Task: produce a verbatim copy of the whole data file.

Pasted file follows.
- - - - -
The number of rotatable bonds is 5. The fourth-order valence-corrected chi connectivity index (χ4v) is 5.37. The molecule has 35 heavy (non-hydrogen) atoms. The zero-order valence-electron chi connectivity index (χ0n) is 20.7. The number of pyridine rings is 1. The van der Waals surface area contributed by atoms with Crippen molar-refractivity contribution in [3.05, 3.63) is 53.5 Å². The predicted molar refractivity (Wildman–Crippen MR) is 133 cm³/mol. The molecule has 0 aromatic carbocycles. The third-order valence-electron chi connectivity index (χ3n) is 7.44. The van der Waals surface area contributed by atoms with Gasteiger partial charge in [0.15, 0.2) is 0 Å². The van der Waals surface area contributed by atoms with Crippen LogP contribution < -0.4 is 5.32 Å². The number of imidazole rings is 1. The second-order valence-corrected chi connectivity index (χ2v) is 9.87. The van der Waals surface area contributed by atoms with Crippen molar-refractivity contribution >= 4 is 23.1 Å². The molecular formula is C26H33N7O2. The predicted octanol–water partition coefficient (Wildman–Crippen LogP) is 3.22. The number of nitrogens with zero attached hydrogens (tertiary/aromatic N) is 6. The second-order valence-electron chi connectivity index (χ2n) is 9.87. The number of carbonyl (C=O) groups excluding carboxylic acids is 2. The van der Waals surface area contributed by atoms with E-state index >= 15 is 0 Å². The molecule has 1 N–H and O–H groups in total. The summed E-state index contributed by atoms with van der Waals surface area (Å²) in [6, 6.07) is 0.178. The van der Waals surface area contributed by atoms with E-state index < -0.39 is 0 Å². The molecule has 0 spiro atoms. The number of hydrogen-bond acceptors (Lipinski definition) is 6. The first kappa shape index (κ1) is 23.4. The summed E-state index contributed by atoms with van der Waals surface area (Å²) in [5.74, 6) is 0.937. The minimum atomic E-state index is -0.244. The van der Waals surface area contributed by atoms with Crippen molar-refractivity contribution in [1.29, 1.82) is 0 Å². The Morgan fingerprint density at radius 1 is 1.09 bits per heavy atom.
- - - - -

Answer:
The number of rotatable bonds is 5. The fourth-order valence-corrected chi connectivity index (χ4v) is 5.37. The molecule has 35 heavy (non-hydrogen) atoms. The zero-order valence-electron chi connectivity index (χ0n) is 20.7. The number of pyridine rings is 1. The van der Waals surface area contributed by atoms with Crippen molar-refractivity contribution in [3.05, 3.63) is 53.5 Å². The predicted molar refractivity (Wildman–Crippen MR) is 133 cm³/mol. The molecule has 0 aromatic carbocycles. The third-order valence-electron chi connectivity index (χ3n) is 7.44. The van der Waals surface area contributed by atoms with Gasteiger partial charge in [0.15, 0.2) is 0 Å². The van der Waals surface area contributed by atoms with Crippen LogP contribution < -0.4 is 5.32 Å². The number of imidazole rings is 1. The second-order valence-corrected chi connectivity index (χ2v) is 9.87. The van der Waals surface area contributed by atoms with Crippen molar-refractivity contribution >= 4 is 23.1 Å². The molecular formula is C26H33N7O2. The predicted octanol–water partition coefficient (Wildman–Crippen LogP) is 3.22. The number of nitrogens with zero attached hydrogens (tertiary/aromatic N) is 6. The second-order valence-electron chi connectivity index (χ2n) is 9.87. The number of carbonyl (C=O) groups excluding carboxylic acids is 2. The van der Waals surface area contributed by atoms with E-state index >= 15 is 0 Å². The molecule has 1 N–H and O–H groups in total. The summed E-state index contributed by atoms with van der Waals surface area (Å²) in [6, 6.07) is 0.178. The van der Waals surface area contributed by atoms with E-state index < -0.39 is 0 Å². The molecule has 0 spiro atoms. The number of hydrogen-bond acceptors (Lipinski definition) is 6. The first kappa shape index (κ1) is 23.4. The summed E-state index contributed by atoms with van der Waals surface area (Å²) in [5.74, 6) is 0.937. The minimum atomic E-state index is -0.244. The van der Waals surface area contributed by atoms with Crippen molar-refractivity contribution in [1.29, 1.82) is 0 Å². The Morgan fingerprint density at radius 1 is 1.09 bits per heavy atom.